“On being brought from Africa to America.
‘TWAS mercy brought me from my Pagan land,
Taught my benighted soul to understand
That there’s a God, that there’s a Saviour too:
Once I redemption neither fought now knew,
Some view our sable race with scornful eye,
“Their colour is a diabolic die.”
Remember, Christians, Negroes, black as Cain,
May be refin’d, and join th’ angelic train.”
– Phillis Wheatley, Poems on various subjects, religious and moral (free on Amazon Kindle).
This young woman was a poet and a slave in Boston in a time when it was thought the color of your skin determined your intellect. She had to prove her poetry was her own. She followed her inclinations and talents and cracked the door for others to follow in her steps. She realized that, though slavery was a horrible thing, God used her circumstances to bring her to Him. And then of course He used her to be a brick in the long road to freedom and equality.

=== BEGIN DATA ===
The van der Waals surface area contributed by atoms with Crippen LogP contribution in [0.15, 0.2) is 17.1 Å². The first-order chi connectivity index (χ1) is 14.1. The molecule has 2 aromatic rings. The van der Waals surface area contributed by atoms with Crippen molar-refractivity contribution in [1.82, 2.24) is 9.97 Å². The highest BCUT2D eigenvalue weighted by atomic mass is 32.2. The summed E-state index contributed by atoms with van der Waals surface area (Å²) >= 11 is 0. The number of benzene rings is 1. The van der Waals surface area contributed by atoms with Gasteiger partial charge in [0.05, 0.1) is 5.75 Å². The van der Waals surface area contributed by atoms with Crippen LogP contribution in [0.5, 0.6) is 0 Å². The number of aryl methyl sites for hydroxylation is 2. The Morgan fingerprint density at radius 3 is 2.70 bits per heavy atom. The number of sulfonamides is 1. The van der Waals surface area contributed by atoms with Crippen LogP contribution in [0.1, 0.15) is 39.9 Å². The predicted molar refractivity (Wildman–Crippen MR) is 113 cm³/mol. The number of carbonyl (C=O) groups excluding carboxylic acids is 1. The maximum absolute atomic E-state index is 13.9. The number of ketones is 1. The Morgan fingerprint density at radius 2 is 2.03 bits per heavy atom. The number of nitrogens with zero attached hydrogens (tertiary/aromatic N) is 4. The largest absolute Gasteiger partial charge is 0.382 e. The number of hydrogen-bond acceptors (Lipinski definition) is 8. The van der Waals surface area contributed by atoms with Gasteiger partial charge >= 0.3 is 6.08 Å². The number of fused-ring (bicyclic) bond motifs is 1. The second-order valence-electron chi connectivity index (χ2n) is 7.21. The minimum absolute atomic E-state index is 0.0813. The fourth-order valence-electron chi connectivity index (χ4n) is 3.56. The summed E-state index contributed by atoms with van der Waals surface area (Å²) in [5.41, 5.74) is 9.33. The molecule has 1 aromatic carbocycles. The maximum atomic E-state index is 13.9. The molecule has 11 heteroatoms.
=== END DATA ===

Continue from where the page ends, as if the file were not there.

Michelle Derusha presents a more thorough and nuanced account of Phillis Wheatley’s work and life in her recent book: 50 Women Every Christian Should Know: Learning from Heroines of the Faith. And you should read it. I recieved a review copy from Baker Books and I have been loving it so far. I will post a formal review when I have finished it, but I can definitely recommend it already.
What are you thoughts on this post?
What about the series so far?
How do you see God working through the bad things in your life?